Share This Page

Time to toss GOP's playbook

| Wednesday, Jan. 2, 2013, 8:57 p.m.

The beginning of a new year often is a time to look forward and look back. The way the future looks, I prefer to look back — and depend on my advanced age to spare me from having to deal with too much of the future.

If there are any awards to be given to anyone for what they did in 2012, one of those rewards should be for prophecy, if only because prophecies that turn out to be right are so rare.

With that in mind, my choice for the prediction of the year goes to Bret Stephens of The Wall Street Journal for his column of Jan. 24, 2012, titled: “The GOP Deserves to Lose.”

Despite reciting a litany of reasons why President Obama deserved to be booted out of the White House, Stephens said, “Let's just say right now what voters will be saying in November, once Barack Obama has been re-elected: Republicans deserve to lose.”

To me, the Republican establishment is the 8th wonder of the world. How Republicans can keep repeating the same mistakes for decades on end is beyond my ability to explain.

Back at the beginning of 2012, Mitt Romney was one of the “hollow men,” and voters “usually prefer the man who stands for something,” Stephens said.

Yet this is not just about Romney. He is only the latest in a long series of presidential candidates backed by a Republican establishment that seems convinced that ad hoc “moderation” is where it's at — no matter how many of their ad hoc moderates get beaten by vulnerable, unknown or discredited Democrats.

Back in 1948, when the Democratic Party splintered into three parties, each one with its own competing presidential candidate, Republican candidate Thomas E. Dewey was considered a shoo-in.

Best-selling author David Halberstam described what happened: “Dewey's chief campaign tactic was to make no mistakes, to offend no one. His major speeches, wrote the Louisville Courier Journal, could be boiled down ‘to these historic four sentences: Agriculture is important. Our rivers are full of fish. You cannot have freedom without liberty. The future lies ahead ... .'”

Does this sound like a more recent Republican presidential candidate?

Meanwhile, President Truman was on the attack in 1948, with speeches that had many people saying, “Give 'em hell, Harry.” He won, even with the Democrats' vote split three ways.

But, to this day, the Republican establishment still goes for pragmatic moderates who feed pablum to the public instead of treating them like adults.

It is not just Republican presidential candidates who cannot be bothered to articulate a coherent argument. Have you yet heard House Speaker John Boehner take the time to spell out why Barack Obama's argument for taxing “millionaires and billionaires” is wrong?

What we all should be worried about are high tax rates driving American investments overseas, when there are millions of Americans who could use the jobs that those investments would create at home.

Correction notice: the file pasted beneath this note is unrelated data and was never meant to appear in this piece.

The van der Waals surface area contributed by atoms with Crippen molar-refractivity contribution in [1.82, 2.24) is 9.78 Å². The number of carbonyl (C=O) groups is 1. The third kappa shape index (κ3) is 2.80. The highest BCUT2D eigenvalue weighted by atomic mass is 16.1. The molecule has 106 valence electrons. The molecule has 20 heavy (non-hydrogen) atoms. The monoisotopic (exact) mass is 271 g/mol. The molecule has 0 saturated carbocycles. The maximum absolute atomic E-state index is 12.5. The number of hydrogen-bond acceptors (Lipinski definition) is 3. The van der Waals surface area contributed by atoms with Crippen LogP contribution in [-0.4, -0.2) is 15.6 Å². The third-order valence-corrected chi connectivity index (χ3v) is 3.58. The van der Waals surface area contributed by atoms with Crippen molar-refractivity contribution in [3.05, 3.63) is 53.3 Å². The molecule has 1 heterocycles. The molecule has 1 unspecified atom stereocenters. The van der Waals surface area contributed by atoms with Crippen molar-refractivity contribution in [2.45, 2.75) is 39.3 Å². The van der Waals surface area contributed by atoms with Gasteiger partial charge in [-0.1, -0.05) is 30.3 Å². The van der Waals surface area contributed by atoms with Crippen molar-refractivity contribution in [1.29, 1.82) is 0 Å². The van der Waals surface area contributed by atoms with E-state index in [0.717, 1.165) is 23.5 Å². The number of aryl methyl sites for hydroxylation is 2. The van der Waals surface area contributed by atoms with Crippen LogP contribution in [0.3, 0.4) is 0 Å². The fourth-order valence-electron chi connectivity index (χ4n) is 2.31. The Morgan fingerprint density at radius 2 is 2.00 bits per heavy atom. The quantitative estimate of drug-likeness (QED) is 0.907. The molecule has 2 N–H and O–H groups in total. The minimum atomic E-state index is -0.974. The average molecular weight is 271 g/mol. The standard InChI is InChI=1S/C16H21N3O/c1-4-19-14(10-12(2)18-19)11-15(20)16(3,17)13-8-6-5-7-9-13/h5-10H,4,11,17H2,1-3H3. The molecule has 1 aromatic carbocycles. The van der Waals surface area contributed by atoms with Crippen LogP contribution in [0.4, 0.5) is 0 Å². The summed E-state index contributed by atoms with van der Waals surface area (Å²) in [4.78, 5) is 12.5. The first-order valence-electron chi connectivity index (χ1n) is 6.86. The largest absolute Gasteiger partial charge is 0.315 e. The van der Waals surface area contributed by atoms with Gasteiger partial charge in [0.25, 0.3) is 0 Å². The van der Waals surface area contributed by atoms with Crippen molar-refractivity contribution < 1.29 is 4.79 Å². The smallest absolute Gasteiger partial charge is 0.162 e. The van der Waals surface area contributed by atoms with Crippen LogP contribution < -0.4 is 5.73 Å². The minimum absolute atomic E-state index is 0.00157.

Yet Obama has been allowed to get away with the emotional argument that the rich can easily afford to pay more, as if that is the issue.

Some people may take solace from the fact that there are some articulate Republicans, such as Marco Rubio, who may come forward in 2016. But with Iran going nuclear and North Korea developing missiles that can hit California, it may be too late by then.

Thomas Sowell is a senior fellow at the Hoover Institution, Stanford University.

TribLIVE commenting policy

You are solely responsible for your comments and by using TribLive.com you agree to our Terms of Service.

We moderate comments. Our goal is to provide substantive commentary for a general readership. By screening submissions, we provide a space where readers can share intelligent and informed commentary that enhances the quality of our news and information.

While most comments will be posted if they are on-topic and not abusive, moderating decisions are subjective. We will make them as carefully and consistently as we can. Because of the volume of reader comments, we cannot review individual moderation decisions with readers.

We value thoughtful comments representing a range of views that make their point quickly and politely. We make an effort to protect discussions from repeated comments either by the same reader or different readers

We follow the same standards for taste as the daily newspaper. A few things we won't tolerate: personal attacks, obscenity, vulgarity, profanity (including expletives and letters followed by dashes), commercial promotion, impersonations, incoherence, proselytizing and SHOUTING. Don't include URLs to Web sites.

We do not edit comments. They are either approved or deleted. We reserve the right to edit a comment that is quoted or excerpted in an article. In this case, we may fix spelling and punctuation.

We welcome strong opinions and criticism of our work, but we don't want comments to become bogged down with discussions of our policies and we will moderate accordingly.

We appreciate it when readers and people quoted in articles or blog posts point out errors of fact or emphasis and will investigate all assertions. But these suggestions should be sent via e-mail. To avoid distracting other readers, we won't publish comments that suggest a correction. Instead, corrections will be made in a blog post or in an article.